His mother was one of three women arrested in Mufakose, two for attempting to take their clothes off in protest, the third, the child’s mother, for clinging to her box of produce even as a truncheon came down, again, again, on her bleeding knuckles.

The car is so close that she can make out the faculty motto below the university crest: fiat justitia ruat coelum. The motto is more than just the words of Caesoninus on a crest, it is a song in her soul, the reason she is a law student, the meaning she wants to give to her life. ‘Let justice be done though the heavens fall.’

She asks Emily what tribe she belongs to. ‘This is what slows progress in this country,’ Emily screams. ‘The notion of tribe is a patronizing Western construction….the Goths, Vandals and Visigoths, those were tribes, they talk of Serbian nationalism, but African tribalism. I do not have a tribe, I belong to the nation.’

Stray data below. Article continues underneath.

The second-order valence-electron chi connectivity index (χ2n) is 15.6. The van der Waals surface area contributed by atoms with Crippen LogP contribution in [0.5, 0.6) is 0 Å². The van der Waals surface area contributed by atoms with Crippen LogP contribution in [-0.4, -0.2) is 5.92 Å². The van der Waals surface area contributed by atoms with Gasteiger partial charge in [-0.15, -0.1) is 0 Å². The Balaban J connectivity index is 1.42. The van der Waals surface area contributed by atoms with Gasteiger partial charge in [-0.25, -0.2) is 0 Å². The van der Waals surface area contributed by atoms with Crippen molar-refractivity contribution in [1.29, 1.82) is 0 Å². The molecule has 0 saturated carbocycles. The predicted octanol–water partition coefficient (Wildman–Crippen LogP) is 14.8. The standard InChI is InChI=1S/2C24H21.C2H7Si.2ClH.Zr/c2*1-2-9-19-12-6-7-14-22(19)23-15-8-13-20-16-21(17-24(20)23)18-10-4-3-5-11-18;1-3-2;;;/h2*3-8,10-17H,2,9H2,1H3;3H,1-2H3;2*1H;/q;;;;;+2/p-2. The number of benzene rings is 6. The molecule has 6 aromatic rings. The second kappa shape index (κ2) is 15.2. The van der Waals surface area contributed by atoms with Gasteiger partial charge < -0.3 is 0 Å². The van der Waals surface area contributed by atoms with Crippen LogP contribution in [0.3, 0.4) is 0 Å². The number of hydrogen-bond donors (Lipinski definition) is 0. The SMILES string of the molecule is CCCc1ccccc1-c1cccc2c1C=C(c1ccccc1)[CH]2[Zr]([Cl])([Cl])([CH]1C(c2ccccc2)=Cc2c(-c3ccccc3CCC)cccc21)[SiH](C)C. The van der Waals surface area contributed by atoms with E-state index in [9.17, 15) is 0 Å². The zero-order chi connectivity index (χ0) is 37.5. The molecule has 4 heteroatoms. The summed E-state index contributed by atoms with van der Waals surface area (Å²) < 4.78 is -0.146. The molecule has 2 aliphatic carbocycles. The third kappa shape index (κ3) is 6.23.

Her name is Estelle, and she is a star rising high above the reaches of all that is ordinary and elemental. Nothing can touch her, and nothing does.

In the Annexe, she finds that she is not the only one who is not mad.

Their non-agnatic status in the family means that not only are theirs the lungs that provide the loudest mourning, theirs are also the hands that cook and clean at family gatherings.

‘Why estimate the length of a snake using the bark of a tree when the creature is right there for you to measure?’

Death does not sever the ties; it binds them ever tighter, for it is in death and its attendant processes that kinship asserts its triumphant claims. He had been loaned to us as husband and father, but in death, the clan reclaimed him….Kinship asserted itself through the funeral rites, in the ceremony to release his spirit, and in the accompanying ceremony of inheritance…His family had even attempted to speak on his behalf…But my father’s spirit, however restless, could not undo the will that he had written and signed in his own hand. And when the Master of the High Court pronounced this as the final word, the aunts and uncles could only curl their mouths into their noses.

The government renamed places that the whites had renamed….The changes did not affect people like my grandmother for whom independence was a reality that did not alter their memories.